Trump honors MLK amid firestorm over racially charged remarks

President TrumpDonald John TrumpAccuser says Trump should be afraid of the truth Woman behind pro-Trump Facebook page denies being influenced by Russians Shulkin says he has White House approval to root out 'subversion' at VA MORE on Friday signed a proclamation honoring civil rights icon Martin Luther King Jr. as the White House sought to contain blowback from Trump’s incendiary remarks about "shithole countries."

Flanked by Vice President Pence and King’s nephew, Isaac Newton Farris, Trump lauded King’s “bravery and sacrifice” and said he “lifted the conscience of our nation.” 

“He stirred the hearts of our people to recognize the dignity written in every human soul,” Trump said. “Today we celebrate Dr. King for standing up for the self-evident truth Americans hold so dear, that no matter what the color of our skin or the place of our birth, we are all created equal by God.”

Meanwhile, Trump was dealing with blowback from lawmakers in both parties who have condemned the president for disparaging immigrants from places such as Haiti, El Salvador and certain African nations as coming from “shithole countries.” 

After Trump signed the proclamation, he walked away, ignoring shouted questions from reporters. 

“Mr. President, are you a racist?” one reporter shouted repeatedly.

Housing and Urban Development Secretary Ben CarsonBenjamin (Ben) Solomon CarsonHUD watchdog looking into involvement of Carson's family at agency Ethics watchdog calls for probe of Carson family role at federal agency Thanks to Trump and Pence, America's relationship with Israel is stronger than ever MORE, who is Trump’s highest-ranking black official, and Farris did not address the controversy in brief remarks to the press.

“We need to heal the divisions of our age,” Carson said. “If we keep this conviction at the center of our every word and action, if we look upon our countrymen as brothers with a shared home and a common destination, then instead of meaningless words rolling off of our tongue, we will truly create one nation under God.” 

The White House on Thursday declined to dispute media reports about Trump’s remarks, but the president took to Twitter on Friday to call the reports false.

“The language used by me at the DACA meeting was tough, but this was not the language used,” Trump tweeted, referring to the Deferred Action for Childhood Arrivals program. “What was really tough was the outlandish proposal made — a big setback for DACA!” 

“Never said anything derogatory about Haitians other than Haiti is, obviously, a very poor and troubled country,” he continued. “Never said 'take them out.' Made up by Dems. I have a wonderful relationship with Haitians. Probably should record future meetings — unfortunately, no trust!”

Sen. Dick DurbinRichard (Dick) Joseph DurbinAmerica’s waning commitment to the promise of the First Amendment Senate rejects Trump immigration plan What to watch for in the Senate immigration votes MORE (D-Ill.), who as at the meeting, said Trump did in fact make the “hate-filled, vile and racist” remarks.

Durbin said that Sen. Lindsey GrahamLindsey Olin GrahamCongress punts fight over Dreamers to March Pence tours Rio Grande between US and Mexico GOP looks for Plan B after failure of immigration measures MORE (R-S.C.), who was also at the meeting, “spoke up” and told the president the remarks were unacceptable.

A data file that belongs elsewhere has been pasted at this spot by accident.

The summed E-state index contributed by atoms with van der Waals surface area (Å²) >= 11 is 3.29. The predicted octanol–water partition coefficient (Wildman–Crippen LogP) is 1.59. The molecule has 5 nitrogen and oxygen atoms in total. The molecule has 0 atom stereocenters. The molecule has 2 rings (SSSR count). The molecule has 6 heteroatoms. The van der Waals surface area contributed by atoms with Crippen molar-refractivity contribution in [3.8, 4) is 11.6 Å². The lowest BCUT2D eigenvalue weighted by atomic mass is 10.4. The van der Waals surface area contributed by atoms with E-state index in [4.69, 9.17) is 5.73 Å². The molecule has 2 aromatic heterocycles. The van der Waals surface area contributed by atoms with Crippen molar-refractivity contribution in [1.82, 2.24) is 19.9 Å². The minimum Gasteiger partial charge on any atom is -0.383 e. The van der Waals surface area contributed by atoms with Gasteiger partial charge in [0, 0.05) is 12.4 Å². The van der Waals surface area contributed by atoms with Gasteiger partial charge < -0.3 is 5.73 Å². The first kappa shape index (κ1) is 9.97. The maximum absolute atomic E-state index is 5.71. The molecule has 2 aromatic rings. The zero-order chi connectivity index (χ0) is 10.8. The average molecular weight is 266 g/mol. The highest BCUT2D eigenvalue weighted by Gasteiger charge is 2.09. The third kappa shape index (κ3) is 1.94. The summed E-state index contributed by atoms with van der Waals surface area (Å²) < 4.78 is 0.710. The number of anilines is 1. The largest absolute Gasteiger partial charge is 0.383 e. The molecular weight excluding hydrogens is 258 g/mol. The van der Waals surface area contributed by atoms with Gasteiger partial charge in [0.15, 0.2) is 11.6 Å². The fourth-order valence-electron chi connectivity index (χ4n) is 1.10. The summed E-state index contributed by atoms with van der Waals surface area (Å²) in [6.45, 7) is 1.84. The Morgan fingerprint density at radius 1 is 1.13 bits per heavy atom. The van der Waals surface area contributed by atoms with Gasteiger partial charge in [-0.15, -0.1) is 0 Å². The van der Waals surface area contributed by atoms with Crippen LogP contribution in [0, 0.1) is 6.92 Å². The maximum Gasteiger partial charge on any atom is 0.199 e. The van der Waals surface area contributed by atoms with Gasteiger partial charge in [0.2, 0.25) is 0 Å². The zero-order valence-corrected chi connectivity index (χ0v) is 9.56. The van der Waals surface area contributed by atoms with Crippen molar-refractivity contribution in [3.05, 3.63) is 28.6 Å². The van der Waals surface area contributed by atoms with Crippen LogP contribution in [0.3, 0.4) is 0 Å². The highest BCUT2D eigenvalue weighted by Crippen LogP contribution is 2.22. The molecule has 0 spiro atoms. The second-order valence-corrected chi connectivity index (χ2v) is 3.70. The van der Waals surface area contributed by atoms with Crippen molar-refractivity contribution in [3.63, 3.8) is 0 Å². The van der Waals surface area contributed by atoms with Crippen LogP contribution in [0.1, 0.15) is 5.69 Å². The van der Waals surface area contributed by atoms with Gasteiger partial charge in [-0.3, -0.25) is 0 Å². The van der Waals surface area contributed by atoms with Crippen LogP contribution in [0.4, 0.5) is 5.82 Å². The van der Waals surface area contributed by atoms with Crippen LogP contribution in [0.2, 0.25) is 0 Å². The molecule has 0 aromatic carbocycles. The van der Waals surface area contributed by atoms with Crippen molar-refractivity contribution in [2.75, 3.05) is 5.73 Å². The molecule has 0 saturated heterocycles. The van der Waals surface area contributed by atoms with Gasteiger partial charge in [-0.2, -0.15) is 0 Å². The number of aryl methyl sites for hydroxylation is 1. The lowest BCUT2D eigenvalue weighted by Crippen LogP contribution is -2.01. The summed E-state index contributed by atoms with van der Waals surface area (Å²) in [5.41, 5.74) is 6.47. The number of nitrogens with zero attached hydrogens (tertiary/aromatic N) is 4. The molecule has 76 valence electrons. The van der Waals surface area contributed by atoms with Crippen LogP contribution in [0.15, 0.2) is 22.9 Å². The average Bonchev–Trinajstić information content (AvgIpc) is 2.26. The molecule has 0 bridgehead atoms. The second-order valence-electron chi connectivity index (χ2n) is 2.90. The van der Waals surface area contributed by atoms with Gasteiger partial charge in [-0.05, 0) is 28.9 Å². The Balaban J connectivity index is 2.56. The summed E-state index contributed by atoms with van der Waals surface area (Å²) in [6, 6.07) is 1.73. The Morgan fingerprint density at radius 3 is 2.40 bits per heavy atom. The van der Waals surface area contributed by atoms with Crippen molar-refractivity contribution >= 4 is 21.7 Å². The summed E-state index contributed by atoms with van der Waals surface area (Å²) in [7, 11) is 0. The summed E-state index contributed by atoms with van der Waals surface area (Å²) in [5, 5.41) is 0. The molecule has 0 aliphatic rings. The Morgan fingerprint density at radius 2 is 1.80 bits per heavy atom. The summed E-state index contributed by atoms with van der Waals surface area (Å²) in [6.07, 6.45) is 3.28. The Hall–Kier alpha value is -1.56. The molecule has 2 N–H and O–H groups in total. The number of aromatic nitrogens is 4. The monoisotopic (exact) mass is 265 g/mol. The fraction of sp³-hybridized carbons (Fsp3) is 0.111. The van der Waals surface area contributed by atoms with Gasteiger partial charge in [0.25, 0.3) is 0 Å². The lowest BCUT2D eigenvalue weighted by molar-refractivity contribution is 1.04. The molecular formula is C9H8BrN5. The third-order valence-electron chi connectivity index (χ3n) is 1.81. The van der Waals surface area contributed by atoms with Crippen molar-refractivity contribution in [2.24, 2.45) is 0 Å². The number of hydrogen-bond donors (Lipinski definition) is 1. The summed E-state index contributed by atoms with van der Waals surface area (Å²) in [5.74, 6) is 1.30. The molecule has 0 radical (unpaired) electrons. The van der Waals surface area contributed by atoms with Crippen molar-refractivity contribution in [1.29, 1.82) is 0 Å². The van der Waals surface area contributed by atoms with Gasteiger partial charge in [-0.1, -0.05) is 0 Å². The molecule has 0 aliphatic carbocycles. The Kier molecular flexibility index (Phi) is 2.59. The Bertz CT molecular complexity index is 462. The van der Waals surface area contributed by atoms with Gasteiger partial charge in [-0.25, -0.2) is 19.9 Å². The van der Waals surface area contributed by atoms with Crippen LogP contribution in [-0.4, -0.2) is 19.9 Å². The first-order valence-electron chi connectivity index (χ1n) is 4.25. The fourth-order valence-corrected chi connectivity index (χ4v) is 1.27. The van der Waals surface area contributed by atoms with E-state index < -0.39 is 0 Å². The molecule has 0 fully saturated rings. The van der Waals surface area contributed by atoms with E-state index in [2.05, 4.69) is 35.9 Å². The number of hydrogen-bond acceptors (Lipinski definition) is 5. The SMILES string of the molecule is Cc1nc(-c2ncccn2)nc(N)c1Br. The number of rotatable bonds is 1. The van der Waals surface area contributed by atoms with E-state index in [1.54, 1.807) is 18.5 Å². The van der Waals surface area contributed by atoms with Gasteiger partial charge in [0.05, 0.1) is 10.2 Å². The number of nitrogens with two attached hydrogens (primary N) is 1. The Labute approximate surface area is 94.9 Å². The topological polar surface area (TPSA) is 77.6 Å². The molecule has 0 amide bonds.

“You’ve seen the comments in the press,” Durbin said. “I’ve not seen one of them that’s inaccurate. To no surprise, the president started tweeting this morning, denying that he used those words. It is not true. He said these hate-filled things, and he said them repeatedly.”

Sen. Jeff FlakeJeffrey (Jeff) Lane FlakeFlake to try to force vote on DACA stopgap plan Congress punts fight over Dreamers to March Outgoing GOP rep: Republican Party 'heading into trouble' in election MORE (R-Ariz.), a Trump critic who is retiring after this Congress, also confirmed the reports.

“The words used by the President, as related to me directly following the meeting by those in attendance, were not 'tough,' they were abhorrent and repulsive,” Flake tweeted.

Democrats have been unequivocal in their response, calling the president a racist.

Speaking on CNN, Rep. Tim RyanTimothy (Tim) John RyanFormer Pelosi challenger: I have no 'interest in running for leadership again' 2020 Dem contenders travel to key primary states 36 people who could challenge Trump in 2020 MORE (D-Ohio) was asked if Trump has shown a “pattern of racism.”

“I don't think there's any question about it," Ryan replied. "And I don't take any joy in saying it. It's sad that he's the president of the United States."

Trump has also been rebuked by a handful of vulnerable or retiring GOP lawmakers, including Rep. Mia LoveLudmya (Mia) LoveBlack Dems take lead in push to impeach Trump Airbnb ad: 'Let's open doors, not build walls' Haitians protest Trump outside Trump Tower MORE (R-Utah), whose parents came to the U.S. from Haiti.

"The president must apologize to both the American people and the nations he so wantonly maligned," Love said.

Trump’s allies have acknowledged that Trump’s remarks were crude but said he is only speaking how ordinary Americans speak.

They argued that Trump was making a broader point that the U.S. should be able to decide who enters the country and that lawmakers should implement a merit-based immigration system, instead of opening the borders to immigrants from dysfunctional countries.